The U.S. loses its top rating and the world trembles at the consequences. What the American and global economies are in for, how justified Standard & Poor’s decision really is and why Germany could even profit from the new U.S. rating — the most important questions and answers about the downgrade.
Why did Standard & Poor’s downgrade the rating?
The debt compromise from last Tuesday is not enough for the rating agency. In it, Democrats and Republicans came to an understanding to cut $2.5 trillion in the coming years. A 12-member, non-partisan commission must develop the concrete savings amounts. If they cannot come to consensus, there will be automatic cuts in all political areas, from health insurance to the military.
Standard & Poor’s, like the other two rating agencies, Moody’s and Fitch, has two basic problems with this deal. On the one hand, the total debt of the country already amounts to $14.3 trillion and will continue to rise in the coming years, to more than $17 trillion. When should one ever pay that back? On the other hand, the rating agencies doubt that the politicians will now actually tackle saving the agreed-upon trillions.
With that comes something like a wish to start a fight with the largest economy in the world. When the Standard & Poor’s raters criticize — almost somewhat insulted — that their April warning didn’t even provide for a shift in thinking by the politicians, it shows a pertinent measure of vanity. In addition, the rating agency was accused of having reacted too late in the financial crisis of 2008. Standard & Poor's, Moody’s and Fitch don’t want to hear that again.
Is this step justified?
On the one hand, the rating agency’s decision is completely understandable. No signal is coming from Washington of how the immense debt owed could be lowered — a problem that can also be found in many European countries.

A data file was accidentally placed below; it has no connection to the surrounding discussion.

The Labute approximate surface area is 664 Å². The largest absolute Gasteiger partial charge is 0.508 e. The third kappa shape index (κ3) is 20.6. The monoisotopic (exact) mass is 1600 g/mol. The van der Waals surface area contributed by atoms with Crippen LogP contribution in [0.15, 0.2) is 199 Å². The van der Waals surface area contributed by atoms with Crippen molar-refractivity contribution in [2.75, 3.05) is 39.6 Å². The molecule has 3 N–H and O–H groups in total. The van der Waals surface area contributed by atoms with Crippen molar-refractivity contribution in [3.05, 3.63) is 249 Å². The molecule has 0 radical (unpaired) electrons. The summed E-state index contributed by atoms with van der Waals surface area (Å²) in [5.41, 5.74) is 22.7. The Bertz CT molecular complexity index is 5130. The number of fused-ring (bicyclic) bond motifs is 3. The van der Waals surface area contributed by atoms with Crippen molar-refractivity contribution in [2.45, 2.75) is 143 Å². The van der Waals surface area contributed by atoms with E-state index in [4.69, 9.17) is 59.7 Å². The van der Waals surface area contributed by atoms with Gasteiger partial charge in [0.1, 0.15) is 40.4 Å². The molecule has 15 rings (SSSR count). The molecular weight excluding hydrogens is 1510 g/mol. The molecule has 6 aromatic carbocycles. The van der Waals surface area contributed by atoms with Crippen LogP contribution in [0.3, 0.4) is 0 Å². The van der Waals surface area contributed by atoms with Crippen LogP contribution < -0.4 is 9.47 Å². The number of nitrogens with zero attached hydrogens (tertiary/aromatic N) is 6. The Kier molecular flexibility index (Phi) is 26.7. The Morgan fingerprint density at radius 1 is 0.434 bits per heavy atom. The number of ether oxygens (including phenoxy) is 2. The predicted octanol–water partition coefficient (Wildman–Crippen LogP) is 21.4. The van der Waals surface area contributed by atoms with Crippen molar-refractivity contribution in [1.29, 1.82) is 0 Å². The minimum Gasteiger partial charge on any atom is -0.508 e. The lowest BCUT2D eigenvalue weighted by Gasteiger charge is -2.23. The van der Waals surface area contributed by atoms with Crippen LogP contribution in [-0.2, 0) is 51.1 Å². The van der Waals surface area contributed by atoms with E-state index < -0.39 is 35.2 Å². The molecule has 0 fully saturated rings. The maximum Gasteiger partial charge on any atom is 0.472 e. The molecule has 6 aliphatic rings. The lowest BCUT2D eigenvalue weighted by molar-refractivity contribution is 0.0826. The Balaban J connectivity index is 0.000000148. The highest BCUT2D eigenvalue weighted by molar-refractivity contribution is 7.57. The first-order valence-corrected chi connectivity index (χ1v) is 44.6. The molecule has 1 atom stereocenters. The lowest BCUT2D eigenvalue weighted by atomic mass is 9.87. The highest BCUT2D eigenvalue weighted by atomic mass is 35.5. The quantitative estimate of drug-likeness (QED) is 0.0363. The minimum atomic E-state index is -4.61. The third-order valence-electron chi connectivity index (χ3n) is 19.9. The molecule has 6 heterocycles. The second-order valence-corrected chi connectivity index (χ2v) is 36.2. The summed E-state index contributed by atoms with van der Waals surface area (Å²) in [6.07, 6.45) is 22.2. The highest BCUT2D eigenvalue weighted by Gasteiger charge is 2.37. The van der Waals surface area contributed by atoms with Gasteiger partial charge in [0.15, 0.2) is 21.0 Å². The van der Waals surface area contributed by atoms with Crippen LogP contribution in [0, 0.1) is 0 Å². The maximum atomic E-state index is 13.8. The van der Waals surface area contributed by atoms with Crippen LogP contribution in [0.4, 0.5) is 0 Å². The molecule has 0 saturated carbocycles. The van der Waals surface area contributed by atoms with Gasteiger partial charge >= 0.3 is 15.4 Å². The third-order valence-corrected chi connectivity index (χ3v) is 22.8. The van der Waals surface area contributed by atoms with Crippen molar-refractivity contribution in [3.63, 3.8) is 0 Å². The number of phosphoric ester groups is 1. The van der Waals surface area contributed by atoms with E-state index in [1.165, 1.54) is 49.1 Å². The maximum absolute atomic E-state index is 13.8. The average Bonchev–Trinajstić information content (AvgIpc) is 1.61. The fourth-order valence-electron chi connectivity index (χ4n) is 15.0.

What will now happen to the U.S. economy?
On the other hand, this step is daring for several reasons. First of all, the financial markets are currently in such an agitated state that many observers ask themselves why Standard and Poor’s had to pile on such a decision just now. Secondly, the U.S. has historically always fulfilled its obligations, and U.S. government bonds are deemed the most secure investment in the world. And thirdly, there are countries with an AAA rating in a similar position as the U.S. — for example, France.
Seen thus, the rating agencies are placing themselves under pressure: This step is only truly justified if France were to lose its top creditworthiness in the next few days. That would be consistent, but would naturally further exacerbate the situation.
What does the downgrade of creditworthiness mean for the U.S.?
A few hours after the downgrade, the Obama administration tried to relativize the rating. Democratic representative and former chairperson of the Committee on Finance, Barney Frank, even denied on television that the downgrade would have any consequences at all. But that is political rhetoric. In fact, no one knows exactly what consequences the downgrade will have at the moment. There has never yet been a case like this, and as is known, psychology plays a great role in world financial markets.
In principal, agreement prevails among experts that interest will climb because of the downgrade. Some members of financial markets emphasized on Friday evening that the possible jump in interest would only be marginal — if it comes at all. But even a small interest increase would hit the U.S. hard at this time. Debt service currently costs Washington around $250 billion a year, so even small percentage increases make a considerable difference.
The already weak U.S. economy would possibly be taken town a notch because higher interest rates would lessen the inclination of businesses to invest. That in turn would strain the sluggish employment market, with negative consequences on the willingness of consumers to spend — it would get a downward spiral underway.
A chain reaction is also threatening the U.S. real estate market, which has not yet completely recovered from the sub-prime crisis of 2008. If a higher interest rate level led to higher mortgage rates for homeowners, there would be the danger of a new wave of personal bankruptcies.